Section: Research Program

Dynamic wide coverage lexical resources

Participants : Benoît Sagot, Laurence Danlos, Éric Villemonte de La Clergerie, Marie-Hélène Candito, Lucie Barque, Marianne Djemaa.

Grammatical formalisms and associated parsing generators are useful only when used together with linguistic resources (lexicons, grammars) so as to build operational parsers, especially when considering modern lexically oriented grammatical formalisms. Hence, linguistic resources are the topic of the following section.

However, wide coverage linguistic resources are scarce and expensive, because they are difficult to build, especially when hand-crafted. This observation motivates us to investigate methods, along to manual development techniques, to automatically or semi-automatically acquire, supplement and correct linguistic resources.

Linguistic expertise remains a very important asset to benefit efficiently from such techniques, including those described below. Moreover, linguistically oriented environments with adequate collaborative interfaces are needed to facilitate the edition, comparison, validation and maintenance of large scale linguistic resources. Just to give some idea of the complexity, a syntactic lexicon, as described below, should provide rich information for several tens of thousands of lemma and several hundreds of thousands of forms.

Successful experiments have been conduced by Alpage members with different languages for the automatic acquisition of morphological knowledge from raw corpora [83]. At the syntactic level, work has been achieved on automatic acquisition of atomic syntactic information and automatic detection of errors in the lexicon [95],[6]. At the semantic level, automatic wordnet development tools have been described [78], [93], [71], [69]. All such techniques need of course to be followed by manual validation, so as to ensure high-quality results.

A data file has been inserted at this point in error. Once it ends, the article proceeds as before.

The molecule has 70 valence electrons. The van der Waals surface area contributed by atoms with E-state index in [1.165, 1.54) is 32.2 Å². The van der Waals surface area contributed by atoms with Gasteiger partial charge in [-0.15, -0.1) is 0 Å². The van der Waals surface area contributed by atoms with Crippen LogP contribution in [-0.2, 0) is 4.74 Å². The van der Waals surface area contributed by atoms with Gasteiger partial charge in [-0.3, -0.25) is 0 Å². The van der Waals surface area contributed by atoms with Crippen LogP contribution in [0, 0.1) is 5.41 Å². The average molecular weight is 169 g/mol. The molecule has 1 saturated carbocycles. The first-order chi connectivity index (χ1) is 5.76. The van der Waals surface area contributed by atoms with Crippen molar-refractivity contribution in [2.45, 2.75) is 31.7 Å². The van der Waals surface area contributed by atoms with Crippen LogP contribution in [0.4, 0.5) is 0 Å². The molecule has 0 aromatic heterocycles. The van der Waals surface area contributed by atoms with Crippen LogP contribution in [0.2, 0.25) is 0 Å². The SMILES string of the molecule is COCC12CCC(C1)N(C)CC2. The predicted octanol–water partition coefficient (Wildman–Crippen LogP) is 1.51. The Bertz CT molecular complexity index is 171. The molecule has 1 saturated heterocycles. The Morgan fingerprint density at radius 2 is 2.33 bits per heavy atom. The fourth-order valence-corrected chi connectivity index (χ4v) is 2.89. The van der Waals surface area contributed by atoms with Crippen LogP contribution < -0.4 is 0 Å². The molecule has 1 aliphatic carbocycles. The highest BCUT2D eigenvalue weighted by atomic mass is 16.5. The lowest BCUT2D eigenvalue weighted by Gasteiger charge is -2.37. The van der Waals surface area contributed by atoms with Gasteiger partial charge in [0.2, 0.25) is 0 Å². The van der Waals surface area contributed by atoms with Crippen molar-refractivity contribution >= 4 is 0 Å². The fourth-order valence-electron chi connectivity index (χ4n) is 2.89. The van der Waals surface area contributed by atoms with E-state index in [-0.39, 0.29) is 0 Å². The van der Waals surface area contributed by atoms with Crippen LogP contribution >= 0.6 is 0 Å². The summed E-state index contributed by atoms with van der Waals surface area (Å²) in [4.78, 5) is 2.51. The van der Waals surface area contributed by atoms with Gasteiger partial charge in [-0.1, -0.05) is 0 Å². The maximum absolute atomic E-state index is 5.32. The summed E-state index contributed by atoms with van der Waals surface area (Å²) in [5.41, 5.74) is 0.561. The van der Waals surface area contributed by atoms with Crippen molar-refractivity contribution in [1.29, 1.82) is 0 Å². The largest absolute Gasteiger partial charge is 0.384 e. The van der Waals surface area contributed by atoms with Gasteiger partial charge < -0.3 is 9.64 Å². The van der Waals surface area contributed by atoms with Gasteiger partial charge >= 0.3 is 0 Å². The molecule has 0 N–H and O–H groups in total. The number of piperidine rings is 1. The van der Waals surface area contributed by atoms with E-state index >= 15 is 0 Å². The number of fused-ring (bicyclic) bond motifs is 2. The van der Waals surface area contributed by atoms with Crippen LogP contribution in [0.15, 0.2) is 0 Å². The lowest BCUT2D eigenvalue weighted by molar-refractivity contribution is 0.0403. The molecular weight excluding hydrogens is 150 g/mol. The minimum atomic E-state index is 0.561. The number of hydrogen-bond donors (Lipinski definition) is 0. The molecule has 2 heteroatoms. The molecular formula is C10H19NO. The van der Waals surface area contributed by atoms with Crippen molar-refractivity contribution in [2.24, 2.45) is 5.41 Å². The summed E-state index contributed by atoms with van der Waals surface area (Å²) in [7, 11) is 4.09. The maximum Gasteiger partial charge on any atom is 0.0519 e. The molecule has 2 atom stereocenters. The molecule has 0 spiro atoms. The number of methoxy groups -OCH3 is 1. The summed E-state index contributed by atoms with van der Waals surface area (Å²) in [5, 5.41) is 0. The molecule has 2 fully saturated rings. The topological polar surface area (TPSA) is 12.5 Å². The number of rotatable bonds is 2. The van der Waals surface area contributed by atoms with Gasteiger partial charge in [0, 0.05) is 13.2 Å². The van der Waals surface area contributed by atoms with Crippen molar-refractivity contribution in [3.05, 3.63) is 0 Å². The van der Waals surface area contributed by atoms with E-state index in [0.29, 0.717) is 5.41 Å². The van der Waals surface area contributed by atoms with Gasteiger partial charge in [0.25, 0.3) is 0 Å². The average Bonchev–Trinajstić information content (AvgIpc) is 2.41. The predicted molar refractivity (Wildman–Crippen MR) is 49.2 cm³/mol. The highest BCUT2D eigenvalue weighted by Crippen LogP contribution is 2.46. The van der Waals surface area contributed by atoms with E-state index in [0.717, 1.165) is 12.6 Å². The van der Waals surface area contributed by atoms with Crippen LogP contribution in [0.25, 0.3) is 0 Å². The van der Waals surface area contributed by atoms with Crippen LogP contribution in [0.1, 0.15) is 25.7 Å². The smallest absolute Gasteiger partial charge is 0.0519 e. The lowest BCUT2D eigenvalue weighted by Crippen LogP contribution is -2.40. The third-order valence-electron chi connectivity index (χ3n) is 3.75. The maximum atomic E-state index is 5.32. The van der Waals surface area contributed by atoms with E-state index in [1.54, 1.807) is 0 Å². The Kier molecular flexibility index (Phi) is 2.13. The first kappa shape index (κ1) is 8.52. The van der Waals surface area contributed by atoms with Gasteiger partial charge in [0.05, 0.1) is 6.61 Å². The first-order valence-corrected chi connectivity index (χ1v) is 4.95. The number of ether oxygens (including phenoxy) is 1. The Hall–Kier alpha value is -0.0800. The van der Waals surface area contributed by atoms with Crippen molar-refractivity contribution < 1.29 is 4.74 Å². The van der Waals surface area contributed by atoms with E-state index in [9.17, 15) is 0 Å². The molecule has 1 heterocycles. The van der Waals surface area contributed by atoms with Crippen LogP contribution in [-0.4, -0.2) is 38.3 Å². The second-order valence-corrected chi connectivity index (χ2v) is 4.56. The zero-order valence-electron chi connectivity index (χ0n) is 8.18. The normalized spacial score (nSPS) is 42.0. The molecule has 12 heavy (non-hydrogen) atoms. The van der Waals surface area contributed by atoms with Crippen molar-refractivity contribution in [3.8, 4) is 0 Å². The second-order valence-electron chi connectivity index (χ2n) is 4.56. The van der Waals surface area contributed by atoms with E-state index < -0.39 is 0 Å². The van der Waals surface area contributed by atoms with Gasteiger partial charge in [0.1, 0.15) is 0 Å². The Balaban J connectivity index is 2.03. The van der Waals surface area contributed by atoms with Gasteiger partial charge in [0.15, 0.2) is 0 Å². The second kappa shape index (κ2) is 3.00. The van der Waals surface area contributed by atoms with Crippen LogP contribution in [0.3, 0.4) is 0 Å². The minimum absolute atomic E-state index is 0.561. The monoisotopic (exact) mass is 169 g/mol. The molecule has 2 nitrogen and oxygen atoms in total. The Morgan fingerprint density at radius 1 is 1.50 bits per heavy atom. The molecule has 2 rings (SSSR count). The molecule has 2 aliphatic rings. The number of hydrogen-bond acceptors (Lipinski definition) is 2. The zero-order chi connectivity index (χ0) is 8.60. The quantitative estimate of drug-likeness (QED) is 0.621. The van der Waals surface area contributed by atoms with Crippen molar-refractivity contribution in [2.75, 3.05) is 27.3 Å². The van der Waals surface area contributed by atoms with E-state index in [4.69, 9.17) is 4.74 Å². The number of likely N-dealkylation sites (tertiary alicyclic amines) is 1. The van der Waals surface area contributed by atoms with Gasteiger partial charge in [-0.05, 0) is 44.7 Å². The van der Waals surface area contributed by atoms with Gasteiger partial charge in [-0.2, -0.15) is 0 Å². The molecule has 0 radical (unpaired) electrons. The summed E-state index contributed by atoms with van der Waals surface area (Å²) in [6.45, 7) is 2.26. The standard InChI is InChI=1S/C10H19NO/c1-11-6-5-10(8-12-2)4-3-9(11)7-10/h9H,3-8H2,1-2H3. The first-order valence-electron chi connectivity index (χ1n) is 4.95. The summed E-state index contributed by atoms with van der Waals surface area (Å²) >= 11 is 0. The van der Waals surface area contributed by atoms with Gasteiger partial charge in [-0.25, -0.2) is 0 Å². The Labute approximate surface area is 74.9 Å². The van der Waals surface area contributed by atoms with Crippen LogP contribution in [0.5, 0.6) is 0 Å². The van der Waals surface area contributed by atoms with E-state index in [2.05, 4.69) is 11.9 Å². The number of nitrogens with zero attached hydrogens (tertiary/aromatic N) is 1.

For French, these techniques, and others, have lead some Alpage members to develop one of the main syntactic resources for French, the Lefff [81], [85], developed within the Alexina framework. At the semantic level, Alpage members have developed or are developing various syntactico-semantic or semantic resources, including:

  • a wordnet for French, the WOLF [82], [70], the first freely available resource of the kind;

  • a French FrameNet lexicon (together with an annotated corpus) within the ASFALDA ANR project;

  • and a French VerbNet.

In the last few years, Alpage members have shown how to benefit from other more linguistically-oriented resources, such as the Lexique-Grammaire and Dicovalence , in order to improve the coverage and quality of the Lefff , the WOLF, the French FrameNet lexicon and the French VerbNet. This work is a good example of how Inria and Paris 7 members of Alpage fruitful collaborate: this collaboration between NLP computer scientists and NLP linguists have resulted in significant advances which would have not been possible otherwise.

Moreover, an increasing effort has been made towards multilingual aspects. In particular, Alexina lexicons exist for German, Slovak, Polish, English, Spanish, Persian, Latin (verbs only), Kurmanji Kurdish, Maltese (verbs only, restricted to the so-called first binyan) and Khaling, not including freely-available lexicons adapted to the Alexina framework.